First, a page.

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ARP(7P)								       ARP(7P)

NAME    [Toc]    [Back]

     arp - Address Resolution Protocol

DESCRIPTION    [Toc]    [Back]

     ARP is a protocol that provides a dynamic mapping from an IP address to
     the corresponding physical	network	address. The 32-bit IP addresses only
     make sense	to the TCP/IP protocol suite. A	physical network such as an
     Ethernet or a token ring has it own addressing scheme (often 48-bit
     addresses)	to which any network layer using the physical network must
     conform.  Two machines on a given physical	network	can communicate	only
     if	they know each other's physical	network	address. ARP provides a
     mapping between the two different forms of	addresses.

     ARP caches	IP-physical address mappings.  When an interface requests a
     mapping for an address not	in the cache, ARP queues the message which
     requires the mapping and broadcasts a message on the associated network
     requesting	the address mapping.  If a response is provided, the new
     mapping is	cached and any pending message is transmitted.	Each address
     mapping has a timer associated with it and	completed address mappings are
     aged after	20 minutes.  The timer is reset	each time the address mapping
     is	updated	by a SIOCSARP ioctl call or by sending a packet	to the IP
     address to	which the mapping belongs. This	timer value is not
     configurable.  ARP	will queue at most one packet while waiting for	a
     mapping request to	be responded to; only the most recently
     ``transmitted'' packet is kept.

     To	facilitate communications with systems which do	not use	ARP, ioctls
     are provided to enter and delete entries in the IP-to-physical address
     tables.  Usage:

	  #include <sys/ioctl.h>
	  #include <sys/socket.h>
	  #include <net/if.h>
	  struct arpreq	arpreq;

	  ioctl(s, SIOCSARP, (caddr_t)&arpreq);
	  ioctl(s, SIOCGARP, (caddr_t)&arpreq);
	  ioctl(s, SIOCDARP, (caddr_t)&arpreq);

     Each ioctl	takes the same structure as an argument.  SIOCSARP sets	an ARP
     entry, SIOCGARP gets an ARP entry,	and SIOCDARP deletes an	ARP entry.
     These ioctls may be applied to any	socket descriptor s, but only by the
     super-user.  The arpreq structure contains:

     /*	ARP ioctl request */
     struct arpreq {
	  struct sockaddr     arp_pa;	     /*	protocol address */
	  struct sockaddr     arp_ha;	     /*	hardware address */
	  int	    arp_flags;	   /* flags */
     /*	 arp_flags field values	*/
     #define   ATF_COM	      0x02 /* completed	entry (arp_ha valid) */

									Page 1

ARP(7P)								       ARP(7P)

     #define   ATF_PERM	      0x04 /* permanent	entry */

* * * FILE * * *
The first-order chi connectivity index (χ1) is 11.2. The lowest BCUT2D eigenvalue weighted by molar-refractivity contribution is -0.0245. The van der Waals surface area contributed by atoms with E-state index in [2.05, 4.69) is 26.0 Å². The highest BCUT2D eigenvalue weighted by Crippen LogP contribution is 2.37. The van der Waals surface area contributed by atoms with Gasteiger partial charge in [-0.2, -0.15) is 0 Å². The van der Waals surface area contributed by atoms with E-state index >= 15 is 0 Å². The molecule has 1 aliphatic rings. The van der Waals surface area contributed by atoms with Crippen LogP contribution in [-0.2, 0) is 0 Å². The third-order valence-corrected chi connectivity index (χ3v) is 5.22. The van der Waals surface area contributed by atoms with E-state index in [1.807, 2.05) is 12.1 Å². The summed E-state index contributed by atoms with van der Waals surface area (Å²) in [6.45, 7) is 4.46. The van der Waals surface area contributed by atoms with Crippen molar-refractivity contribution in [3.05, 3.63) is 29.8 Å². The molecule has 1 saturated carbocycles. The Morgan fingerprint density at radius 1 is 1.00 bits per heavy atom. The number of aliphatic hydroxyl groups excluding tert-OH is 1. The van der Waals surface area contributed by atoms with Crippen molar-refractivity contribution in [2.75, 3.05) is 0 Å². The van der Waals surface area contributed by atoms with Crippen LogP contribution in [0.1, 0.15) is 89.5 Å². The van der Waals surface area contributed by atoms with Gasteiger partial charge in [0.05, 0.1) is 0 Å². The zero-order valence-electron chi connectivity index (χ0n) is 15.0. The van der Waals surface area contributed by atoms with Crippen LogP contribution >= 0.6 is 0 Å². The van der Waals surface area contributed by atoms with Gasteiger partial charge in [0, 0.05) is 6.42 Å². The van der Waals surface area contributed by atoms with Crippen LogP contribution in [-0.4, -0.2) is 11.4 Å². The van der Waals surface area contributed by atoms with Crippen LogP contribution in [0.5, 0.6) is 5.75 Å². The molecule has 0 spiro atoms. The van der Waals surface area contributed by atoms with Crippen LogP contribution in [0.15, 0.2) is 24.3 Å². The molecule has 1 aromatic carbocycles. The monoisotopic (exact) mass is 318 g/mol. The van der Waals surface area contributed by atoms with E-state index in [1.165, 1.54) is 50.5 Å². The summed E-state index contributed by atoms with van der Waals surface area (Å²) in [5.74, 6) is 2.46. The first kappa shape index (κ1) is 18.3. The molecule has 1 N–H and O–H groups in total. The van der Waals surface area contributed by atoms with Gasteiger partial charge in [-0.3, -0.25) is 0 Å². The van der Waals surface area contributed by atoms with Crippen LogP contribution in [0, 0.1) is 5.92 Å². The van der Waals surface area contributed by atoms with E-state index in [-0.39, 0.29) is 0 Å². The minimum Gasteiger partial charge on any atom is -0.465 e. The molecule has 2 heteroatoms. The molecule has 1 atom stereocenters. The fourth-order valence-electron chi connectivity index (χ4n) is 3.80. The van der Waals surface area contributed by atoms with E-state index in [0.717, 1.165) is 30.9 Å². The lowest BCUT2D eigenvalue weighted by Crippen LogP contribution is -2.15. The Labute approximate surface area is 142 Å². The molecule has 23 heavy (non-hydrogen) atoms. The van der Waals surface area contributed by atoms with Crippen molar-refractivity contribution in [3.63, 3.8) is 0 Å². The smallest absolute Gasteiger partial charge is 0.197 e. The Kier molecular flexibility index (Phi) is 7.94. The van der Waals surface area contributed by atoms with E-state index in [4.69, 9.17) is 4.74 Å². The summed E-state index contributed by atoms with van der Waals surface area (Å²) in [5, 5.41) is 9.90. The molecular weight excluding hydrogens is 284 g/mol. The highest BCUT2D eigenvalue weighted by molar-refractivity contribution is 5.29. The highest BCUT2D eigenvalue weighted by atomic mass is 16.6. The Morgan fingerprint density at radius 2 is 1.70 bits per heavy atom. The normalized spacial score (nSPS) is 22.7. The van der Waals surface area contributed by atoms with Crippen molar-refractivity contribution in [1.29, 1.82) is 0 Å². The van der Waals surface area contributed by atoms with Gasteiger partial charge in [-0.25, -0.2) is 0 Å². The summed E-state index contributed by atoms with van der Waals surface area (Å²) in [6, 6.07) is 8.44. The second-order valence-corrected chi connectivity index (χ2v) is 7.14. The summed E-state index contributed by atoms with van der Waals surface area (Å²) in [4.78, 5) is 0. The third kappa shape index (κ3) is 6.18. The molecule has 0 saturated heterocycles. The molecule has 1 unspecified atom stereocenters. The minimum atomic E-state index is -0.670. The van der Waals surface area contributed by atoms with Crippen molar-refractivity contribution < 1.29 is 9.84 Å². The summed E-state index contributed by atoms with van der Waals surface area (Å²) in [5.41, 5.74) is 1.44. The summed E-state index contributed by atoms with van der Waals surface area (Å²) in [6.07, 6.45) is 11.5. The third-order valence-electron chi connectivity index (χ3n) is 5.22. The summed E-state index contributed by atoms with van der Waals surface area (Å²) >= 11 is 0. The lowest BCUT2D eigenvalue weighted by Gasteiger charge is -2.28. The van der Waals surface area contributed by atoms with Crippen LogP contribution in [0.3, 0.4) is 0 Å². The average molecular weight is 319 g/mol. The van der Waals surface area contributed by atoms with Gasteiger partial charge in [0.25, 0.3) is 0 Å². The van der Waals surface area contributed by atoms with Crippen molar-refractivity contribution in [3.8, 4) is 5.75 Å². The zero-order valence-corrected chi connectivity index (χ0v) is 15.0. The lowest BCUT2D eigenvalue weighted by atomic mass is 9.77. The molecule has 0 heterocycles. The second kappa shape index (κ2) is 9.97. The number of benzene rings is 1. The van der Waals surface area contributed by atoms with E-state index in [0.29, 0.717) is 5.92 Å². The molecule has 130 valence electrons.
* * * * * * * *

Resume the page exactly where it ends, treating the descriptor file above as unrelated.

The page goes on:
#define   ATF_PUBL	      0x08 /* publish (respond for other host) */
     #define   ATF_USETRAILERS	   0x10	/* send	trailer	packets	to host	*/

     The address family	for the	arp_pa sockaddr	must be	AF_INET; for the
     arp_ha sockaddr it	must be	AF_UNSPEC.  The	only flag bits which may be
     written are ATF_PERM, ATF_PUBL and	ATF_USETRAILERS.  ATF_PERM causes the
     entry to be permanent if the ioctl	call succeeds.	The peculiar nature of
     the ARP tables may	cause the ioctl	to fail	if more	than 8 (permanent)
     Internet host addresses hash to the same slot.  ATF_PUBL specifies	that
     the ARP code should respond to ARP	requests for the indicated host	coming
     from other	machines.  This	allows a host to act as	an ``ARP server,''
     which may be useful in convincing an ARP-only machine to talk to a	nonARP

     ARP is also used to negotiate the use of trailer IP encapsulations;
     trailers are an alternate encapsulation used to allow efficient packet
     alignment for large packets despite variable-sized	headers.  Hosts	which
     wish to receive trailer encapsulations so indicate	by sending gratuitous
     ARP translation replies along with	replies	to IP requests;	they are also
     sent in reply to IP translation replies.  The negotiation is thus fully
     symmetrical, in that either or both hosts may request trailers.  The
     ATF_USETRAILERS flag is used to record the	receipt	of such	a reply, and
     enables the transmission of trailer packets to that host.

     ARP watches passively for hosts impersonating the local host (i.e.	a host
     which responds to an ARP mapping request for the local host's address).

DIAGNOSTICS    [Toc]    [Back]

     The following messages can	appear on the console:
     arp: host with ether address %x:%x:%x:%x:%x:%x is using my	IP address
     ARP has discovered	another	host on	the local network which	responds to
     mapping requests for its own Internet address.
     arp: ether	address	is broadcast for IP address x.x.x.x
     ARP has discovered	another	host on	the local network which	maps that
     host's IP address onto the	ethernet broadcast address.

SEE ALSO    [Toc]    [Back]

     inet(7F), arp(1M),	ifconfig(1M), intro(3)
     ``An Ethernet Address Resolution Protocol,'' RFC826, Dave Plummer,
     Network Information Center, SRI.
     ``Trailer Encapsulations,'' RFC893, S.J. Leffler and M.J. Karels, Network
     Information Center, SRI.

									PPPPaaaaggggeeee 2222
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